Many industries, including automotive, aerospace, and robotics are using additive parts made of carbon fiber. These parts are popular for the strength-to-volume ratio they offer.
But the use of carbon in additive materials may not always produce a part with the desired look and feel. Parts 3D printed with carbon composites can display a non-uniform appearance, for example, show wrinkles, ridges, or even voids. According to some 3D printing vendors, this effect can be the result of imprecise consolidation of the carbon fiber plies in the material. Depending on the part, these effects could be considered defects and affect part performance.
3D Systems application engineers have been working on a way to reduce the chance of such defects. They use stereolithography (SL) along with the company’s SL materials. SL often produces parts with good feature detail that need minimal post-processing.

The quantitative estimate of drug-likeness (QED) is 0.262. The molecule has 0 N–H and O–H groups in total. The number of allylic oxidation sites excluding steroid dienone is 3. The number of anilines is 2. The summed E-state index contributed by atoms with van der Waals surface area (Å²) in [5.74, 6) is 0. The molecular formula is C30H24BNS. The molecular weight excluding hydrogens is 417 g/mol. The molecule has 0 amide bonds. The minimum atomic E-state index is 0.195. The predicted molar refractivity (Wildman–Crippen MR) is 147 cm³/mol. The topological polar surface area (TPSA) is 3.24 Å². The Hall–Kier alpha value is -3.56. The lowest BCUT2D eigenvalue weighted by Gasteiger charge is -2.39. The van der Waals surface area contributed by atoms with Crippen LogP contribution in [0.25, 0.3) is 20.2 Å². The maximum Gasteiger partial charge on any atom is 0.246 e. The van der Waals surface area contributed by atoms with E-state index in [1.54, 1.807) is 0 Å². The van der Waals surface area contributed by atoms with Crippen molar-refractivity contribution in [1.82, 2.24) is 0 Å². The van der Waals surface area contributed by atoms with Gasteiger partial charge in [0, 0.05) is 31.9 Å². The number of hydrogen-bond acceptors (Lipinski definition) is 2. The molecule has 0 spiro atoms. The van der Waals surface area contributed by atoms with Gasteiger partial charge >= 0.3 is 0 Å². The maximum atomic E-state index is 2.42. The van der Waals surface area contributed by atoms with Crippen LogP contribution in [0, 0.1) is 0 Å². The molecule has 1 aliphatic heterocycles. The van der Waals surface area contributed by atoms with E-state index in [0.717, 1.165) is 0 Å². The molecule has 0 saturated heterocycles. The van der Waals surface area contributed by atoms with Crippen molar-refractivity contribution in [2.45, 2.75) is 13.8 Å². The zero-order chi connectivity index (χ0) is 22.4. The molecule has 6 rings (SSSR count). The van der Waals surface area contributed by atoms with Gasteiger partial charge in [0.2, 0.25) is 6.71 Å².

The engineers use two components in the SL machine. One is a sacrificial internal tool (the mandrel), and the other is a reusable external tool (the shell).
The engineers design a mandrel to be hollow so that there is an open channel the carbon fiber travels through during the vacuum process. Pressure is applied to the internal surface of the mandrel pushing outward, while the external surface of the shell pushes inwards. The vacuum process ensures that the exterior surface of the mandrel will be imparted on the inside of the part while the interior surface of the shell will be imparted to the exterior of the part. The equal pressure applied externally and internally helps consolidate the carbon fiber plies, delivering smooth, well-detailed features.
In most cases, the recommended wall thickness of the mandrel is about 2 mm. It can be helpful to design mandrel extensions or grips. The grips assist in sealing the vacuum bag, and make it easier to remove the mandrel from the final part interior. You can also design the mandrel to break in a specific way for easier extraction from the final part.